Rocket failure: ISRO awaits data from Russia

By Venkatachari Jagannathan, IANS,

Chennai : The Indian Space Research Organisation (ISRO) is awaiting data analysis from Russia, who supplied the cryogenic engine, to finalise its report on the failure of the GSLV (Geosynchronous Satellite Launch Vehicle) rocket’s failure soon after its December launch, according to a senior official.

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An 11-member expert committee was set up to study the reasons for the disintegration of the heavy rocket Dec 25, 2010, shortly after lift-off.

“We are expecting some data from the Russians who had supplied the cryogenic engine. The Russians are expected to provide the data by the end of this month,” former ISRO chief G.Madhavan Nair, who heads the committee, told IANS.

“We have scheduled another meeting of the failure analysis committee (FAC) Feb 7 at Thiruvananthapuram where we hope to come to a conclusion as to the cause of the GSLV’s loss,” he said.

The 418-tonne GSLV rocket (cost Rs.175 crore) carrying advanced communication satellite GSAT-5P (weight 2,310 kg, cost Rs.150 crore) veered off its flight path and began disintegrating within one minute after lift-off from Sriharikota in Andhra Pradesh.

According to the ISRO, the primary cause for the rocket’s failure was the snapping of 10 connectors that carry command signals from the onboard computer to the control electronics of the four strap-on motors in the first stage.

The committee is examining why the connectors snapped. It has met once in Thiruvananthapuram early January.

The German made connectors are fixed on a metal plate. The plate, in turn, is fixed to a shroud or cylindrical cover that comes between the cryogenic engine and the lower stage (engine).

According to Nair, the shroud made of composites is part of the Russian cryogenic engine and it got deformed due to the flight load. The committee is yet to conclude why the shroud was not able to bear the load.

Experts told IANS that the first 15 kilometres of a rocket’s flight is a very crucial time as it is subjected to heavy atmospheric loads. It is more so when the rocket is escaping the earth’s gravitational pull at 330 metres per second.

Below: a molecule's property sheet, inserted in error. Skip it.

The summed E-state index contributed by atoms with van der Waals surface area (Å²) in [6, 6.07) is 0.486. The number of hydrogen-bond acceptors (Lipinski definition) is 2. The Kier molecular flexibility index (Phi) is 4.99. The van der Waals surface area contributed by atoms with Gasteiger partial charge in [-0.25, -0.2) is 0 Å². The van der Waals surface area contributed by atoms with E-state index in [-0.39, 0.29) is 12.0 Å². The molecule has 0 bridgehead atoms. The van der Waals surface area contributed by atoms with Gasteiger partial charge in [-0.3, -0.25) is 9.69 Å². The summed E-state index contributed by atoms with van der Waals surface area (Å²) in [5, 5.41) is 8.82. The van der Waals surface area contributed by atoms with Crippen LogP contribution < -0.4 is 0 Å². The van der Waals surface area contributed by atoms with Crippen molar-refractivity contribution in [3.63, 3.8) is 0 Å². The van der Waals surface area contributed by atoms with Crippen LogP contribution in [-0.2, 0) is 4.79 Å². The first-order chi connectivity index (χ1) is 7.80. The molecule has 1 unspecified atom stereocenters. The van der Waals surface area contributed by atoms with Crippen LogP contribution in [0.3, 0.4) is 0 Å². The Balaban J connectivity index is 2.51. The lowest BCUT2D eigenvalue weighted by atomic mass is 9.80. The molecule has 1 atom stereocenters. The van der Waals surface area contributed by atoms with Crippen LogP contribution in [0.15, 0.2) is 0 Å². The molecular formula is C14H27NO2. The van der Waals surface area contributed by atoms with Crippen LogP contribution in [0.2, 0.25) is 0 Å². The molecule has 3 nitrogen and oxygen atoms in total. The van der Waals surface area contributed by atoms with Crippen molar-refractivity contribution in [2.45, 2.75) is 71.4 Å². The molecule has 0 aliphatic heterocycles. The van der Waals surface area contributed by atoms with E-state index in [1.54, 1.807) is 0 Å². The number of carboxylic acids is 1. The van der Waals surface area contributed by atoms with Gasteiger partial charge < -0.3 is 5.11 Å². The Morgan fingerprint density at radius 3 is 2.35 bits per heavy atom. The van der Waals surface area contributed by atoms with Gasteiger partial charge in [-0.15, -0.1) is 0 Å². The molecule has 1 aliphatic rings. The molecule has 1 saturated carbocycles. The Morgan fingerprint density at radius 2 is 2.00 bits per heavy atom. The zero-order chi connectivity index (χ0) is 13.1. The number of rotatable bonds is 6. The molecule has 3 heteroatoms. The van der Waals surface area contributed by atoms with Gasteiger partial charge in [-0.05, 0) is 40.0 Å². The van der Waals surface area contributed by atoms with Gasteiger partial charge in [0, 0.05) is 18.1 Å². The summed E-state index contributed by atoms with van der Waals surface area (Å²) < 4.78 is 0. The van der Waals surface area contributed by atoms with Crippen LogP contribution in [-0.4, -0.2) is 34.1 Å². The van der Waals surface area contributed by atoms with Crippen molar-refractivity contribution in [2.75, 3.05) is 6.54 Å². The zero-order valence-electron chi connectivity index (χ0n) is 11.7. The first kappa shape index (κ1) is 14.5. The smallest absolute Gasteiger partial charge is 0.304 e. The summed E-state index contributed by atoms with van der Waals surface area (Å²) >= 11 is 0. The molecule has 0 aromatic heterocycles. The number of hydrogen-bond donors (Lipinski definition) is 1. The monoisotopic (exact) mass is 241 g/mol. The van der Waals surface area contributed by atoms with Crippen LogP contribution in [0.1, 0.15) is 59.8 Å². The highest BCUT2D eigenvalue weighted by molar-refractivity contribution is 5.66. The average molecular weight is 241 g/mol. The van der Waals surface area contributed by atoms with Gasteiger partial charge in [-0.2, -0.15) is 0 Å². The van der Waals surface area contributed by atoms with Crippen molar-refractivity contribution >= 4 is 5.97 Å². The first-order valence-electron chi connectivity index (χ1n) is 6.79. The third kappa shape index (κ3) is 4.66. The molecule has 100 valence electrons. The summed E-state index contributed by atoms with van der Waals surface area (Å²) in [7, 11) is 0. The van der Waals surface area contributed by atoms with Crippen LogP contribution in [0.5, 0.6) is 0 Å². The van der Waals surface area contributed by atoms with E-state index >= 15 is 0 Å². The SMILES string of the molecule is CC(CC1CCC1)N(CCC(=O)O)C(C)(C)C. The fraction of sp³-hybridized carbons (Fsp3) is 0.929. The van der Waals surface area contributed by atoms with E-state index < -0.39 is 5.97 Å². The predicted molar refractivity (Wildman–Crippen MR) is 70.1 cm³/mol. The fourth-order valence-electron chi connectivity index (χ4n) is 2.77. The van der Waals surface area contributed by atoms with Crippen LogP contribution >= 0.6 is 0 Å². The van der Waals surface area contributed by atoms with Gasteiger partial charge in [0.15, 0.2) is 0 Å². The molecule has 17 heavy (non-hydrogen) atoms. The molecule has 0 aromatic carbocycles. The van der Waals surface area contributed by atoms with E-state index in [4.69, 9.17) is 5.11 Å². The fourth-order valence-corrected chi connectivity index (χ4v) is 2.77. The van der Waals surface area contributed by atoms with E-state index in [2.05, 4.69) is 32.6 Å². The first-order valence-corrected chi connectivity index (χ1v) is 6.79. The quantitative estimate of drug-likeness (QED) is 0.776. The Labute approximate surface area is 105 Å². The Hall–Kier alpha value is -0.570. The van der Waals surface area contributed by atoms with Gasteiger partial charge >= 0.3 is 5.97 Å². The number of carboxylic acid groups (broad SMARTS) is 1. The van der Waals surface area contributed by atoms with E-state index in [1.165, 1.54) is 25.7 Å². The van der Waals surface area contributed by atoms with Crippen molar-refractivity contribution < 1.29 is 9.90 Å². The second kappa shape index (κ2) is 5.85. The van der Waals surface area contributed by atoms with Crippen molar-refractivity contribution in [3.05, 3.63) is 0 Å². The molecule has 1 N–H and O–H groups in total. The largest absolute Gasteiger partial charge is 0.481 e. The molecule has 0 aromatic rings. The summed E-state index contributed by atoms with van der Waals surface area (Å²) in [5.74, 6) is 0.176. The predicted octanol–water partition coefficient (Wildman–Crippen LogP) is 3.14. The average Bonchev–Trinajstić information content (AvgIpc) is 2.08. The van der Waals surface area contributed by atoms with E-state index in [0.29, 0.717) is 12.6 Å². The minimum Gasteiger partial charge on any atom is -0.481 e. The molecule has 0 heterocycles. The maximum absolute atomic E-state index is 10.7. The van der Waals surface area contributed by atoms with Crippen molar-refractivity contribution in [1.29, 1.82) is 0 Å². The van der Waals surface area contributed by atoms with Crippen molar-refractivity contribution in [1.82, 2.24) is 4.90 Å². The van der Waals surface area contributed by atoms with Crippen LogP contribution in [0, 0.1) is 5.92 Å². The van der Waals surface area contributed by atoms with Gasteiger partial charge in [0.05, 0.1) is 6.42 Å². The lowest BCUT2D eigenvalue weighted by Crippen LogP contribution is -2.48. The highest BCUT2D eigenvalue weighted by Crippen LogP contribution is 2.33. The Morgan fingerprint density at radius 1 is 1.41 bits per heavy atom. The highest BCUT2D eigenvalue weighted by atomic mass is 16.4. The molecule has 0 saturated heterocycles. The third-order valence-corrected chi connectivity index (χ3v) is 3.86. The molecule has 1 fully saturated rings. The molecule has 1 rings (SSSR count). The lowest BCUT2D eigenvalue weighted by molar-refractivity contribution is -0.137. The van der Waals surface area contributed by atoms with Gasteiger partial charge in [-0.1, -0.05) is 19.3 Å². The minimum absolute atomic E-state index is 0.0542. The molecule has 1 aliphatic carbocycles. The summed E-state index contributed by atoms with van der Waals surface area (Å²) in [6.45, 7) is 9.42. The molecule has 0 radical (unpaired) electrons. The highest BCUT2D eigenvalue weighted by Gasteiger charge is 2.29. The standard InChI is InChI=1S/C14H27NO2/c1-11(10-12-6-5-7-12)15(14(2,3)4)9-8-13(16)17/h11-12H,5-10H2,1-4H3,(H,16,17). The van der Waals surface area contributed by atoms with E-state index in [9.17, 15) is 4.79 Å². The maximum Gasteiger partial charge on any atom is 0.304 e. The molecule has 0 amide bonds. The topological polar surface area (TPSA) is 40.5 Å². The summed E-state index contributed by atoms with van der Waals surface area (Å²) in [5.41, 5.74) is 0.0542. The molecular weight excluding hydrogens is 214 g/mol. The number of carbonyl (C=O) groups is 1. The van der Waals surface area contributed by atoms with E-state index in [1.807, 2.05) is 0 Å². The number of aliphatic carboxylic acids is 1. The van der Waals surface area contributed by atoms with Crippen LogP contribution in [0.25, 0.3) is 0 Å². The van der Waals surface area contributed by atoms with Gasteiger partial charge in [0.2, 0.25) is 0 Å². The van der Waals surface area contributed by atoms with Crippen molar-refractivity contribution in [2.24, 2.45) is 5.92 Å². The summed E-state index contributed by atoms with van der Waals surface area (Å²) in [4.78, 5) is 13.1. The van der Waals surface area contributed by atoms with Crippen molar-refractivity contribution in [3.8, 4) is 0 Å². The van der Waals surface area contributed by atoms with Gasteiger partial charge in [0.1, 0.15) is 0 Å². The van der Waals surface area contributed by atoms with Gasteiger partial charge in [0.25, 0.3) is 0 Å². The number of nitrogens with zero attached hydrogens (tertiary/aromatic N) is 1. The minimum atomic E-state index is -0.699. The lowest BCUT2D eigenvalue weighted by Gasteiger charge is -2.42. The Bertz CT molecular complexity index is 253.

The flow of air along the rocket will be turbulent at the transonic speed – when the rocket crosses the speed of sound. At that point the air will attach to the rocket at some places and detach at some spots in a haphazard manner, the experts said, preferring anonymity.

The deformation of the cylindrical shroud is a structural failure and the reasons for that is what FAC is looking into.

Nair said some tests are being conducted in that connection.

ISRO has set up various sub-teams to study and analyse the flight data.

Compared to the other Russian cryogenic engines that powered the earlier GSLV’s, the one that was fixed to the ill-fated Dec 25 rocket was 1.3 metres longer to contain higher fuel.

According to a retired ISRO official, the GSLV broke most likely due to the instability caused by the heavy satellite it carried.

Dismissing the contention, another ISRO official said: “The increase in the satellite GSAT-5P’s weight is just 90 kg as compared to the GSLV rocket that carried the GSAT-4, weighing 2,220 kg in April. Such marginal increase in weight will make no difference.”

He also discounted the possibility of the rocket becoming unstable because of the two-tonne increase in its overall weight as compared to the April GSLV rocket that weighed 416 tonnes.

“The rocket would have burned around 100 tonnes of first stage fuel by the time the problem started. So a mere addition of two tonnes to the rocket’s weight would not make it unstable,” he added.

R.V. Perumal, a retired ISRO rocket scientist, said: “When the rocket configuration changes, necessary calibrations will be carried out in its navigational systems, control dynamics and aerodynamics to make the mission successful.”

ISRO officials say the rocket’s capability will be improved continuously so as to arrive at optimum level.

The GSLV rocket that blasted off in April 2010, powered by an indigenous cryogenic engine, stood 50 metres tall and had a lift-off weight of 416 tonnes. That mission too failed as there was a problem in the cryogenic stage built by the ISRO.

The standard configuration for GSLV is a height of 49 metres and a weight of 414 tonnes at lift-off whereas the rocket that went up in flames was taller by two metres and heavier by four tonnes.

Queried about the ISRO getting GSLV technology right, Nair said that the space agency has got the technology right for individual systems and the problem seems to arise when the systems are integrated into a single rocket.